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Breast cancer has a long natural history with a substantial risk of recurrence continuing for at least 20 years after diagnosis. Chemotherapy and, in oestrogen-receptor-positive early breast cancer, long-term endocrine therapy substantially reduce breast cancer recurrence and mortality but can cause potentially life-threatening side-effects including pulmonary embolus or endometrial cancer with tamoxifen, osteoporotic fracture with aromatase inhibitors, and leukaemia and heart disease with chemotherapy. Tamoxifen may also be associated with several positive effects such as reducing risk of coronary heart disease or preserving bone mineral density.

The Early Breast Cancer Trialists’ Collaborative Group (EBCTCG), coordinated from CTSU, collect and centrally analyse data from randomised clinical trials worldwide on any aspect of the treatment of early breast cancer. The EBCTCG database includes over 500,000 women and has comprehensive data about patient, tumour, and treatment characteristics, along with extensive long-term follow-up of recurrence, second cancers and cause-specific mortality. Mature follow up data are also available from the CTSU-led international ATLAS trial comparing 10 versus 5 years of tamoxifen in over 15 000 women, and from its UK counterpart, aTTom (n=8 000). The National Cancer Institute’s SEER database and the Cancer Genome Atlas database can also be accessed.

This DPhil project will use large-scale data from the EBCTCG and other databases to investigate how patient and tumour characteristics impact on the risks and benefits of various therapies for early breast cancer. This will involve detailed analyses of recurrence risk, side effects and treatment efficacy according to potential predictive and prognostic factors to determine how they should influence individual breast cancer management.  Such analyses are complicated by the inter-dependence of variables such as ER status, tumour proliferation rates and tumour grade. Moreover, commonly used methods for multivariable analysis such as Cox analysis may not be valid if proportional hazards assumptions do not hold. In addition, information from individual trials and from different databases varies in methods and completeness of data recording. For all these reasons, the validity of different methods of data analysis needs to be carefully explored to optimise the methodology and thereby generate information that will be trustworthy, and be of practical benefit to women with breast cancer and their medical teams by helping them make informed treatment decisions.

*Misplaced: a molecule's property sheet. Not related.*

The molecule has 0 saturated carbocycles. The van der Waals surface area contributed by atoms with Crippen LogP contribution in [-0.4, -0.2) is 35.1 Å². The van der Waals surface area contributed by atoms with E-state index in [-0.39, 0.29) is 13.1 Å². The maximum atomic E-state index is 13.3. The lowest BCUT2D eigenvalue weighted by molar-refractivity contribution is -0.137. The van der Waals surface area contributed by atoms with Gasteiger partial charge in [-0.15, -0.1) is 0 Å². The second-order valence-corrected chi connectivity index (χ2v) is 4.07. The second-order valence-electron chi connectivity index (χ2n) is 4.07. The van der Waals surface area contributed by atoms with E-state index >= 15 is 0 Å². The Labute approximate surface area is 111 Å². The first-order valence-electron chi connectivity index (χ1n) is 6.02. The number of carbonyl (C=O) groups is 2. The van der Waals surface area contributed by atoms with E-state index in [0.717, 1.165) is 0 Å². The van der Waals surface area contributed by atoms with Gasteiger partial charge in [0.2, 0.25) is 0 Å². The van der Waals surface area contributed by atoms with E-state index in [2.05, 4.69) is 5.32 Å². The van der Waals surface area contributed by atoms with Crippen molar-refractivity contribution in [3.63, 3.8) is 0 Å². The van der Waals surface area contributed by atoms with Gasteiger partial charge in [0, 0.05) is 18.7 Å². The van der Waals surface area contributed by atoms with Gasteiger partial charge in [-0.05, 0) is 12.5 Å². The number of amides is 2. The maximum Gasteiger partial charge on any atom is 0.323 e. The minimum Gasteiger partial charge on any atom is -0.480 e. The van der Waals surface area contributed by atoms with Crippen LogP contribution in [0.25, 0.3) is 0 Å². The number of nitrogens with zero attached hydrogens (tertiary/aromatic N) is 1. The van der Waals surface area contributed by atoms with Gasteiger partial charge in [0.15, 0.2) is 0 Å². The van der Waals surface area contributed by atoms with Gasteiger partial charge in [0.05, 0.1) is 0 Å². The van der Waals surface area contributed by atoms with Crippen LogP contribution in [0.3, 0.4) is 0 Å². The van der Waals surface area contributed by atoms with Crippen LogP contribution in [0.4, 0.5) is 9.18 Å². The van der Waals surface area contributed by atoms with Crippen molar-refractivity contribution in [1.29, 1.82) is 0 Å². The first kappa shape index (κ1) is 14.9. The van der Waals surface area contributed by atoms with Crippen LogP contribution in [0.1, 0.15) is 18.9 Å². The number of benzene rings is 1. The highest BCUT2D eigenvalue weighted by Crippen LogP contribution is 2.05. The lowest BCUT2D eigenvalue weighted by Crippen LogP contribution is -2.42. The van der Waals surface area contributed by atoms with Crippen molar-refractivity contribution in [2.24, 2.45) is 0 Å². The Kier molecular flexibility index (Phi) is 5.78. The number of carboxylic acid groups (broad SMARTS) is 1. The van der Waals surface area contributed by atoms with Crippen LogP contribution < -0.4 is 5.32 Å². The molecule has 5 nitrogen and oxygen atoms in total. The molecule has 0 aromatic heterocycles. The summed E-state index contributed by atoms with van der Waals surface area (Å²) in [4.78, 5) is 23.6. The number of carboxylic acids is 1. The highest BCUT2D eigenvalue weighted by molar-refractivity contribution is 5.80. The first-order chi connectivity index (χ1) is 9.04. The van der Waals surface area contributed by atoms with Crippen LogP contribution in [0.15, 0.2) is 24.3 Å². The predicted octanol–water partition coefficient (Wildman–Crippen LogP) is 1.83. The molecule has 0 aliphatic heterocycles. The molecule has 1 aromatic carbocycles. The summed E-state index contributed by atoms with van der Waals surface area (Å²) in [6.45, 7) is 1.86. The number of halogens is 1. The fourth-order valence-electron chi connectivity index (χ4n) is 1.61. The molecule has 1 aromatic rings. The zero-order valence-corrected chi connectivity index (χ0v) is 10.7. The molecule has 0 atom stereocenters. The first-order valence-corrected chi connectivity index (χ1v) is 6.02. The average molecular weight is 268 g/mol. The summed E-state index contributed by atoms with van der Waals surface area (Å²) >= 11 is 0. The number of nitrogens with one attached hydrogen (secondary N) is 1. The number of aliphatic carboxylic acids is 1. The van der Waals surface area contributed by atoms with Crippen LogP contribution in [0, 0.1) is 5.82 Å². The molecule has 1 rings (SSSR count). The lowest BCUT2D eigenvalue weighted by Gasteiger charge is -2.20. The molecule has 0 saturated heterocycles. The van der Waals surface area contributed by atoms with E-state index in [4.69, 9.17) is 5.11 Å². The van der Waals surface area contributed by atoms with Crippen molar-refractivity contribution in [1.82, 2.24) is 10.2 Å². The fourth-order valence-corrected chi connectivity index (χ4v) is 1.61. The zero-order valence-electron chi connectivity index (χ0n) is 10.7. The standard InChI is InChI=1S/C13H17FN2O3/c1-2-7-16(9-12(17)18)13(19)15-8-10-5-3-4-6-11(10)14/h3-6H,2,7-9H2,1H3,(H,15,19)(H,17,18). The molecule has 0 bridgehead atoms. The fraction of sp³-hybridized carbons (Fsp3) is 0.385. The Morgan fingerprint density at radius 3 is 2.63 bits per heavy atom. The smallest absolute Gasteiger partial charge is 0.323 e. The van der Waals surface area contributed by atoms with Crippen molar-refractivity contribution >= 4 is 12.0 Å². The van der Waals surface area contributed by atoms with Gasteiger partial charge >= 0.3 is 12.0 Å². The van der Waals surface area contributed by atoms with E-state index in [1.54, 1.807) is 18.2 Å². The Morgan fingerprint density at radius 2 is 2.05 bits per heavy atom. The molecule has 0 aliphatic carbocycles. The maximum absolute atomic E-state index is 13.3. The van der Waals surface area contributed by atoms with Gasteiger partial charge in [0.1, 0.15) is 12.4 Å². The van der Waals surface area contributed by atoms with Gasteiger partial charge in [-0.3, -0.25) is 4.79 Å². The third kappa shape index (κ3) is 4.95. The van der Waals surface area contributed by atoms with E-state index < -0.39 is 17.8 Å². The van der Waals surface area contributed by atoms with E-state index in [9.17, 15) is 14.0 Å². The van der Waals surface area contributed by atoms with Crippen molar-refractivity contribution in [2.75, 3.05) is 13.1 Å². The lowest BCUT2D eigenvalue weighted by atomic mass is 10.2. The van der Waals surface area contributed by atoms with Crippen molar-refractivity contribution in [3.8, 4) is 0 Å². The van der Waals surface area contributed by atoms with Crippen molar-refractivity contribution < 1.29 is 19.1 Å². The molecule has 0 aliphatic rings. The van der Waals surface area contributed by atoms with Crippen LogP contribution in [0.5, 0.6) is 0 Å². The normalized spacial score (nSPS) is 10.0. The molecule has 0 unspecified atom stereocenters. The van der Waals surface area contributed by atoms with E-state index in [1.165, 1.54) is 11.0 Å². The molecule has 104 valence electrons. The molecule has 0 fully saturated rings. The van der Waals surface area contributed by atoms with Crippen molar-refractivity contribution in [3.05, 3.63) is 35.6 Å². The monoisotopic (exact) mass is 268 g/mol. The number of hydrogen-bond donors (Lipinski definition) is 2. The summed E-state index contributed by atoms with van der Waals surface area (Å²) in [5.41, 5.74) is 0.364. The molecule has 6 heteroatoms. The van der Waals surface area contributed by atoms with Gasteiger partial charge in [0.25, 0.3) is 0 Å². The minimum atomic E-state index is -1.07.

An Advisory Group will be formed to develop and refine the above research proposals and to propose additional research areas. Members of the EBCTCG Secretariat on this group include Richard Gray (Professor of Medical Statistics, University of Oxford and leader of the EBCTCG Secretariat, NDPH), Robert Hills (Professor of Medical Statistics and EBCTCG Secretariat co-Lead), Jeremy Braybrooke (Consultant Medical Oncologist, University of Bristol and, Oxford), Hongchao Pan (Senior Statistician, NDPH). Other members will be co-opted to the Advisory Group as appropriate.


The student will work within a multidisciplinary team and will gain research experience in systematic literature reviews, meta-analysis of patient-level data, epidemiological and statistical methods, programming, data analysis, scientific writing and presentation of findings at scientific meetings.


The student will be part of the EBCTCG secretariat and will have all support required for undertaking the work. In addition, the student will have access to the range of training programmes offered by the University for postgraduate students including teaching and personal development.


This project involves statistical analysis of big data to improve breast cancer treatment. It requires previous training/experience or the ability to develop skills in data analysis and statistical programming and an interest in applying these skills to medical research.

Students should have a good degree in Medicine or other mathematical/science subject and, training, ideally with a qualification, in epidemiology, statistics, public health, or bioinformatics.